A Scattered People: An American Family Moves West
This remarkable, innovative book portrays one of the great American experiences in microcosm. Gerald McFarland tells the story of U.S. westward expansion through the stories of his own ancestors from their arrival in Massachusetts in 1630, through successive generations that moved west, at length reaching the West Coast in 1900. "A Scattered People enriches the literature and reminds readers that most early Americans lived as the Hardemans and the Adairs and the Browns lived. This is the real American history." Choice. "The evocation of historical event through the microcosm of the individual life is moving....In these histories of ordinary men and women, McFarland discovers that 'few [Americans] actually rose from rags to riches.'" Journal of American History. "Except for John Brown, who was a half brother of Mr. McFarland's great-great-grandmother, the people in this history are not famous, but, through the author's meticulous research, every one of them comes to life." New Yorker. "Full of fascinating historical detail. It is especially valuable for the insight it provides into the way ordinary Americans of the 19th century experienced and confronted the issues and concerns of their time." Library Journal."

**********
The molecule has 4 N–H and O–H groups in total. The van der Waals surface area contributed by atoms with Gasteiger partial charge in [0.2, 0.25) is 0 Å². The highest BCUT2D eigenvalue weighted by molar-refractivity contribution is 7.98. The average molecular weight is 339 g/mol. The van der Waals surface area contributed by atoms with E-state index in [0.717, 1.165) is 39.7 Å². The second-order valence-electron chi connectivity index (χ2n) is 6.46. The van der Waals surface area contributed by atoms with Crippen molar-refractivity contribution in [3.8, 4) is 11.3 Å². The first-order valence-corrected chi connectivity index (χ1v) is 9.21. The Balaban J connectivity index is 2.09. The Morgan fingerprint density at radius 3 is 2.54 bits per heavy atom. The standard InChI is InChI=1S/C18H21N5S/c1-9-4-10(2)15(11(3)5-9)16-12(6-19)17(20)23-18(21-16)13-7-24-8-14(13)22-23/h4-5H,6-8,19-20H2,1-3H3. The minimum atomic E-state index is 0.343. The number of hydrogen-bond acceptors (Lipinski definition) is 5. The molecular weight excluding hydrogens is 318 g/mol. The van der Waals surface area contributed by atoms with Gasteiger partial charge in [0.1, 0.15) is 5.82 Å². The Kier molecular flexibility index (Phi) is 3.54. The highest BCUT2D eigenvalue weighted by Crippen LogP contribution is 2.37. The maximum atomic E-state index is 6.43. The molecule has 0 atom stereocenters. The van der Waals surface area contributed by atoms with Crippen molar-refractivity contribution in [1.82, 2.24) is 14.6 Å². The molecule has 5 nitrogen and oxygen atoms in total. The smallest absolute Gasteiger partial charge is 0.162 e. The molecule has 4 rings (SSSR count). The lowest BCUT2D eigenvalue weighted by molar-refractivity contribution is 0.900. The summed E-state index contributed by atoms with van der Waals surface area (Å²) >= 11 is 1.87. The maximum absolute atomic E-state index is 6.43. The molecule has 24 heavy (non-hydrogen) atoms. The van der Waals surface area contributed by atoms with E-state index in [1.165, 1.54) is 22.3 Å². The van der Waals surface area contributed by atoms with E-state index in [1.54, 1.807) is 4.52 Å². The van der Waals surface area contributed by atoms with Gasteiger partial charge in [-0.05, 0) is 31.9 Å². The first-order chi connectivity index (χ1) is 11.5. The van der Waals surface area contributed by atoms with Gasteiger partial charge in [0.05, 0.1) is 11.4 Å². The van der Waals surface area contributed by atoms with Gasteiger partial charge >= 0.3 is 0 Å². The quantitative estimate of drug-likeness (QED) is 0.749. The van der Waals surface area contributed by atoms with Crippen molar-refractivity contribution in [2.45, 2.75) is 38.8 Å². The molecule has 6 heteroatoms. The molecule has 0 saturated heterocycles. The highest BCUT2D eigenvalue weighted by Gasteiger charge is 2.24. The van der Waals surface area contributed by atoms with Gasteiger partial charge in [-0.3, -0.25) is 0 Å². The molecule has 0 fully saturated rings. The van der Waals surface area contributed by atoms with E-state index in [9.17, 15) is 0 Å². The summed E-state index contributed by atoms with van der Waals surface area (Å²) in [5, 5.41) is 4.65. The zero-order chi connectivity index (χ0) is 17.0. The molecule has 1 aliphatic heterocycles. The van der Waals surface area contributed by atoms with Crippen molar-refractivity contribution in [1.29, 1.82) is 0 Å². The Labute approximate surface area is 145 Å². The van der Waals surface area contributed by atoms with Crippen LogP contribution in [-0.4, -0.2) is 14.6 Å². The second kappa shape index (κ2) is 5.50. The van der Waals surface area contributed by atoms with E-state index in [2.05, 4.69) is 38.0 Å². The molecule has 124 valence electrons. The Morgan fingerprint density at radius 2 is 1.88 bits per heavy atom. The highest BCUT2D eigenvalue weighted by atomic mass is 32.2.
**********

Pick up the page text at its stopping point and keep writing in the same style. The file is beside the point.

What people are saying - Write a review
We haven't found any reviews in the usual places.
abolitionist acres Adair Family Collection Adair to Samuel Addie American Ann Eliza Adair antislavery arrived Baptist Benjamin Adair Benjamin Remington born brothers cabin California colonial Connecticut Daniel Bly daughter David Ward early economic Emma Adair Emma's England family's farm farmers father Florella Adair free-state frontier George Adair Greene County Greenfield Harrah Highland County History homestead Hudson Ibid Illinois Indian Jeremiah Root Jerry Remington Jim Ward Joe and Flora John Brown Kansas KSHS land later lived Lyle Margaret Greenfield's married Mary Massachusetts migration miles mother move west Nebraska neighbors numbers Oberlin Oberlin College Ohio Osawatomie Owen Brown Owen's Paint Valley parents Pawnee County pioneers Presbyterian proslavery railroad Rees Bowen relatives Remington Rocky Spring Root's Samuel Adair Samuel and Florella Sarah settlement settlers sister slaves social Southwick Tazewell County tion took town Union Virginia Ward's Western Reserve College Westfield wife William Windsor women wrote York